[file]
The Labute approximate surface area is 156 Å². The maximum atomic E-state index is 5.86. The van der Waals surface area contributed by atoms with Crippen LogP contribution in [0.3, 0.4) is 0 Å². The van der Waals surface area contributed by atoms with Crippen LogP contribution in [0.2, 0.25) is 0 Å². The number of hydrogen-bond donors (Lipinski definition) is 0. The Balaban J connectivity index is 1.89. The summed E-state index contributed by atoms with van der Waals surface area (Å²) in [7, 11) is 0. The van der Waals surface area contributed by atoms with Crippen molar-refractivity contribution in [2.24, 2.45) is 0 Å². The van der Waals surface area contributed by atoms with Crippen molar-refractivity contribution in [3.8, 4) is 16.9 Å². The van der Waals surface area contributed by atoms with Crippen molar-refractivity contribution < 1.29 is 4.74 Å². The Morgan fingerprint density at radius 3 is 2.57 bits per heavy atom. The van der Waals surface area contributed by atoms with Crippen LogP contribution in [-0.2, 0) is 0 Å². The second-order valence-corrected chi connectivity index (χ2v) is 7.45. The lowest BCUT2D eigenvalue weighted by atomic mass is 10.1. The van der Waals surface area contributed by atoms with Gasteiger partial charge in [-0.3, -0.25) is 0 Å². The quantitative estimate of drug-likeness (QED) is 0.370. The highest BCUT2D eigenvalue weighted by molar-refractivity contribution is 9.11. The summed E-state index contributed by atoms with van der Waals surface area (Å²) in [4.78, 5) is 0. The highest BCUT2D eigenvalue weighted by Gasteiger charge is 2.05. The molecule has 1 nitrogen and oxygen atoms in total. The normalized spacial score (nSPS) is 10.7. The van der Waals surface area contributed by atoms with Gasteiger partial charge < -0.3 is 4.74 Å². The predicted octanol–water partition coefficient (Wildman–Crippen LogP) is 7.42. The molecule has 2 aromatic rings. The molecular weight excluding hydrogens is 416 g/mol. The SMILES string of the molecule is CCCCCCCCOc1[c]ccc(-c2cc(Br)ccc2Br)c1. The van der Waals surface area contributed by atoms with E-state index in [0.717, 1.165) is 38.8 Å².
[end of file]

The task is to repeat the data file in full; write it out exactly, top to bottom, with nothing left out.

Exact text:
The Labute approximate surface area is 156 Å². The maximum atomic E-state index is 5.86. The van der Waals surface area contributed by atoms with Crippen LogP contribution in [0.3, 0.4) is 0 Å². The van der Waals surface area contributed by atoms with Crippen LogP contribution in [0.2, 0.25) is 0 Å². The number of hydrogen-bond donors (Lipinski definition) is 0. The Balaban J connectivity index is 1.89. The summed E-state index contributed by atoms with van der Waals surface area (Å²) in [7, 11) is 0. The van der Waals surface area contributed by atoms with Crippen molar-refractivity contribution in [2.24, 2.45) is 0 Å². The van der Waals surface area contributed by atoms with Crippen molar-refractivity contribution in [3.8, 4) is 16.9 Å². The van der Waals surface area contributed by atoms with Crippen molar-refractivity contribution < 1.29 is 4.74 Å². The Morgan fingerprint density at radius 3 is 2.57 bits per heavy atom. The van der Waals surface area contributed by atoms with Crippen LogP contribution in [-0.2, 0) is 0 Å². The second-order valence-corrected chi connectivity index (χ2v) is 7.45. The lowest BCUT2D eigenvalue weighted by atomic mass is 10.1. The van der Waals surface area contributed by atoms with Gasteiger partial charge in [-0.3, -0.25) is 0 Å². The quantitative estimate of drug-likeness (QED) is 0.370. The highest BCUT2D eigenvalue weighted by molar-refractivity contribution is 9.11. The summed E-state index contributed by atoms with van der Waals surface area (Å²) in [4.78, 5) is 0. The highest BCUT2D eigenvalue weighted by Gasteiger charge is 2.05. The molecule has 1 nitrogen and oxygen atoms in total. The normalized spacial score (nSPS) is 10.7. The van der Waals surface area contributed by atoms with Gasteiger partial charge < -0.3 is 4.74 Å². The predicted octanol–water partition coefficient (Wildman–Crippen LogP) is 7.42. The molecule has 2 aromatic rings. The molecular weight excluding hydrogens is 416 g/mol. The SMILES string of the molecule is CCCCCCCCOc1[c]ccc(-c2cc(Br)ccc2Br)c1. The van der Waals surface area contributed by atoms with E-state index in [0.717, 1.165) is 38.8 Å².